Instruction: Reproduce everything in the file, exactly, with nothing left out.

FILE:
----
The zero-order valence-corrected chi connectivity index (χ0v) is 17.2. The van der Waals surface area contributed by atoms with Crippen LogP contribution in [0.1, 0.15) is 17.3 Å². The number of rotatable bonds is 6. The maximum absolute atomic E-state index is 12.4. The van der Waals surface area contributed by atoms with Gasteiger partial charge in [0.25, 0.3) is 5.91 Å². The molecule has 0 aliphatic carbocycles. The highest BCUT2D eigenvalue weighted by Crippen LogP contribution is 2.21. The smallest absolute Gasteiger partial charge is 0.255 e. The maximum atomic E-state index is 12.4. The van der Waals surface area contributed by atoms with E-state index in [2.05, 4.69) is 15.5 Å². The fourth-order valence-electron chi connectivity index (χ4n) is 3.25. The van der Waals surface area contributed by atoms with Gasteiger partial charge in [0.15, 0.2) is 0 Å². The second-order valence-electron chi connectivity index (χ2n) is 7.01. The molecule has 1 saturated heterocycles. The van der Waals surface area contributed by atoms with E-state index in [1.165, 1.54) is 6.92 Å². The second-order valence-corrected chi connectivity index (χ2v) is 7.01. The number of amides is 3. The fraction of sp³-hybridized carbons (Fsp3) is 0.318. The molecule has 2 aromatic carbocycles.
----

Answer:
The zero-order valence-corrected chi connectivity index (χ0v) is 17.2. The van der Waals surface area contributed by atoms with Crippen LogP contribution in [0.1, 0.15) is 17.3 Å². The number of rotatable bonds is 6. The maximum absolute atomic E-state index is 12.4. The van der Waals surface area contributed by atoms with Gasteiger partial charge in [0.25, 0.3) is 5.91 Å². The molecule has 0 aliphatic carbocycles. The highest BCUT2D eigenvalue weighted by Crippen LogP contribution is 2.21. The smallest absolute Gasteiger partial charge is 0.255 e. The maximum atomic E-state index is 12.4. The van der Waals surface area contributed by atoms with E-state index in [2.05, 4.69) is 15.5 Å². The fourth-order valence-electron chi connectivity index (χ4n) is 3.25. The van der Waals surface area contributed by atoms with Gasteiger partial charge in [0.15, 0.2) is 0 Å². The second-order valence-electron chi connectivity index (χ2n) is 7.01. The molecule has 1 saturated heterocycles. The van der Waals surface area contributed by atoms with E-state index in [1.165, 1.54) is 6.92 Å². The second-order valence-corrected chi connectivity index (χ2v) is 7.01. The number of amides is 3. The fraction of sp³-hybridized carbons (Fsp3) is 0.318. The molecule has 2 aromatic carbocycles.